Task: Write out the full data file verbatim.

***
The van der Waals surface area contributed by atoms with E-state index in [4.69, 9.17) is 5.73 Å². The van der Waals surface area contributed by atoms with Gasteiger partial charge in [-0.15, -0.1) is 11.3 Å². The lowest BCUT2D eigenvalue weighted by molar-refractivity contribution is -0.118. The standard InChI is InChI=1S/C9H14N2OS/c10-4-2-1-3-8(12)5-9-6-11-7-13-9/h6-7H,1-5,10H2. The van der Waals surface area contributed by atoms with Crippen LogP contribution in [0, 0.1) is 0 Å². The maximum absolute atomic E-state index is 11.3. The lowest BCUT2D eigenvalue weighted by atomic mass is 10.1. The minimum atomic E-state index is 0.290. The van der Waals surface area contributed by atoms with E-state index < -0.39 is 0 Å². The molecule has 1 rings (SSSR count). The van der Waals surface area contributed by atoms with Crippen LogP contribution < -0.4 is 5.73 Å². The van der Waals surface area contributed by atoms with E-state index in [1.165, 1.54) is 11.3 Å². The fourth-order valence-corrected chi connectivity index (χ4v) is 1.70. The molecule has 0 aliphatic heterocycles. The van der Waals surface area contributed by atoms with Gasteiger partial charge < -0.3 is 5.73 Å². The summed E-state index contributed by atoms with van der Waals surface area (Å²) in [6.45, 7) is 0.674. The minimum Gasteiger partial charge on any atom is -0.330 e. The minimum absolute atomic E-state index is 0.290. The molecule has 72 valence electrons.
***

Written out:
The van der Waals surface area contributed by atoms with E-state index in [4.69, 9.17) is 5.73 Å². The van der Waals surface area contributed by atoms with Gasteiger partial charge in [-0.15, -0.1) is 11.3 Å². The lowest BCUT2D eigenvalue weighted by molar-refractivity contribution is -0.118. The standard InChI is InChI=1S/C9H14N2OS/c10-4-2-1-3-8(12)5-9-6-11-7-13-9/h6-7H,1-5,10H2. The van der Waals surface area contributed by atoms with Crippen LogP contribution in [0, 0.1) is 0 Å². The maximum absolute atomic E-state index is 11.3. The lowest BCUT2D eigenvalue weighted by atomic mass is 10.1. The minimum atomic E-state index is 0.290. The van der Waals surface area contributed by atoms with E-state index < -0.39 is 0 Å². The molecule has 1 rings (SSSR count). The van der Waals surface area contributed by atoms with Crippen LogP contribution < -0.4 is 5.73 Å². The van der Waals surface area contributed by atoms with E-state index in [1.165, 1.54) is 11.3 Å². The fourth-order valence-corrected chi connectivity index (χ4v) is 1.70. The molecule has 0 aliphatic heterocycles. The van der Waals surface area contributed by atoms with Gasteiger partial charge < -0.3 is 5.73 Å². The summed E-state index contributed by atoms with van der Waals surface area (Å²) in [6.45, 7) is 0.674. The minimum Gasteiger partial charge on any atom is -0.330 e. The minimum absolute atomic E-state index is 0.290. The molecule has 72 valence electrons.